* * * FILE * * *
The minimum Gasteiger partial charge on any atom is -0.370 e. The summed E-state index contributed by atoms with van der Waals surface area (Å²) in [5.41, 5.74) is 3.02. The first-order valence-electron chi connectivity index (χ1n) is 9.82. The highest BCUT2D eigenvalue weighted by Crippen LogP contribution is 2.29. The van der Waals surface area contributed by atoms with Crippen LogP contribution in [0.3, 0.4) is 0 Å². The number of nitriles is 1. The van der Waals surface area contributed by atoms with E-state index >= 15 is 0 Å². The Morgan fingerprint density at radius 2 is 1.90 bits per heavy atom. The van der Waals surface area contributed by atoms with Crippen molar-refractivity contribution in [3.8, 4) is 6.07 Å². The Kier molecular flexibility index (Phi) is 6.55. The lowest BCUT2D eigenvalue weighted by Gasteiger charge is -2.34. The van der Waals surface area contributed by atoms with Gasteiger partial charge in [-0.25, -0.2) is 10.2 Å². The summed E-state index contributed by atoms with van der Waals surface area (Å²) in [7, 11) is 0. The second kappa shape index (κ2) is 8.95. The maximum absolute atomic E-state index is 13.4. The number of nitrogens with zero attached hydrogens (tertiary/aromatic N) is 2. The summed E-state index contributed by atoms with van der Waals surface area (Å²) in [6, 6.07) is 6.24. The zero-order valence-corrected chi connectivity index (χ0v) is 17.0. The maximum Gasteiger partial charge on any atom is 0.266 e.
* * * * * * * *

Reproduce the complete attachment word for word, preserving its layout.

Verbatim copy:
The minimum Gasteiger partial charge on any atom is -0.370 e. The summed E-state index contributed by atoms with van der Waals surface area (Å²) in [5.41, 5.74) is 3.02. The first-order valence-electron chi connectivity index (χ1n) is 9.82. The highest BCUT2D eigenvalue weighted by Crippen LogP contribution is 2.29. The van der Waals surface area contributed by atoms with Crippen LogP contribution in [0.3, 0.4) is 0 Å². The number of nitriles is 1. The van der Waals surface area contributed by atoms with E-state index >= 15 is 0 Å². The Morgan fingerprint density at radius 2 is 1.90 bits per heavy atom. The van der Waals surface area contributed by atoms with Crippen molar-refractivity contribution in [3.8, 4) is 6.07 Å². The Kier molecular flexibility index (Phi) is 6.55. The lowest BCUT2D eigenvalue weighted by Gasteiger charge is -2.34. The van der Waals surface area contributed by atoms with Gasteiger partial charge in [-0.25, -0.2) is 10.2 Å². The summed E-state index contributed by atoms with van der Waals surface area (Å²) in [7, 11) is 0. The second kappa shape index (κ2) is 8.95. The maximum absolute atomic E-state index is 13.4. The number of nitrogens with zero attached hydrogens (tertiary/aromatic N) is 2. The summed E-state index contributed by atoms with van der Waals surface area (Å²) in [6, 6.07) is 6.24. The zero-order valence-corrected chi connectivity index (χ0v) is 17.0. The maximum Gasteiger partial charge on any atom is 0.266 e.